In late 1861, 19,000 Confederate soldiers worked hard to fortify the bluffs near Columbus, Kentucky. 140 siege guns soon lined the highest points of their defense-- an intimidating sight for anyone that came too close to what was then the most heavily fortified place in North America -- the "Gibraltar of the West." When the Union army attacked this stronghold in 1861, it marked the beginning of the Union’s Western Campaign and General Ulysses S. Grant’s first battle of the Civil War (known today as "The Battle of Belmont.")
Today, you can hike along the still-recognizable trenches dug by the Confederate soldiers in what is now Columbus-Belmont State Park on the Great River Road in Kentucky. Once a hospital for wounded Confederates during the war, a beautifully preserved antebellum home in the park now serves as a museum. After learning more about the history of the area, step outside to see some of the imposing artillery whose relentless barrage sent the Union soldiers running back to their ships. The bluffs that were so daunting for Union troops now offer spectacular views of the calm blue waters of the Mississippi River below. Go camping in one of the park's 38 campsites, play miniature golf, or lay out a tasty spread for a picnic while the kids play on the playground. Don’t miss the special Civil War Days in the park, held annually in October. This fun event includes battle re-enactments, a Ghost Walk, a Civil War Ball, Memorial Services, and more.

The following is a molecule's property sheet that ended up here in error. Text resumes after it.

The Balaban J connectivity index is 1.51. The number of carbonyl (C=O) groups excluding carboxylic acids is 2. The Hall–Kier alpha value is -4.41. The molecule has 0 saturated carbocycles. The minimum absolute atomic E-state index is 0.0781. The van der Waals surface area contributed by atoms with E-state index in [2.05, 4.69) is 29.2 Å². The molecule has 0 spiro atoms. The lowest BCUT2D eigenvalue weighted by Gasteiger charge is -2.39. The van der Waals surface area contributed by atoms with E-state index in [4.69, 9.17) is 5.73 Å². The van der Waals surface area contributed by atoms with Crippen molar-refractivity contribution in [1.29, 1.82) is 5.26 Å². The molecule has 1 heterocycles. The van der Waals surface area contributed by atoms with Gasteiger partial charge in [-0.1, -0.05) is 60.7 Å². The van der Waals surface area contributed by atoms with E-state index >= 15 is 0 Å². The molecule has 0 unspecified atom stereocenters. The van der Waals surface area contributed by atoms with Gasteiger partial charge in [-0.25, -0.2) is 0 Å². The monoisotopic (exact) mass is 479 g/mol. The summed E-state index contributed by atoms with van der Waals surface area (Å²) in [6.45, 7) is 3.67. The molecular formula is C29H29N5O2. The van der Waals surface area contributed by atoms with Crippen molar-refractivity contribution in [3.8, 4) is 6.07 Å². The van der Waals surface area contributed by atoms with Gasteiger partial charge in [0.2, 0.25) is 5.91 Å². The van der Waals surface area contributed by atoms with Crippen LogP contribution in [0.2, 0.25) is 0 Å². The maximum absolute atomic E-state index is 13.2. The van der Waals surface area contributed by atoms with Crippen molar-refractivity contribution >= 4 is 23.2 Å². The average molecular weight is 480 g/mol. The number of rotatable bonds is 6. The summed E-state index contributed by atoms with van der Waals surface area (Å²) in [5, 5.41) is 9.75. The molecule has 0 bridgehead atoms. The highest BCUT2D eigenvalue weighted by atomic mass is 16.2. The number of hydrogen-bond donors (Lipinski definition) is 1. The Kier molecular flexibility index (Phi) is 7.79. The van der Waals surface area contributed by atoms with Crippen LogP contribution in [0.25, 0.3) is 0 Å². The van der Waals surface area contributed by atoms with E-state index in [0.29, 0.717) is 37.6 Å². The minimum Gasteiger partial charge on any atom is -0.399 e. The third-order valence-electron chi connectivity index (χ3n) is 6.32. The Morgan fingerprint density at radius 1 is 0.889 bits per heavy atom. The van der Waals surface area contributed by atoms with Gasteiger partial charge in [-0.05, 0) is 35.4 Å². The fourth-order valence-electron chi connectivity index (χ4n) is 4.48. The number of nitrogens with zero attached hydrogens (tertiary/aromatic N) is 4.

For more information about the Columbus-Belmont State Park, visit their website. Take advantage of this opportunity to get a closer look at Civil War history on the Great River Road in Kentucky!
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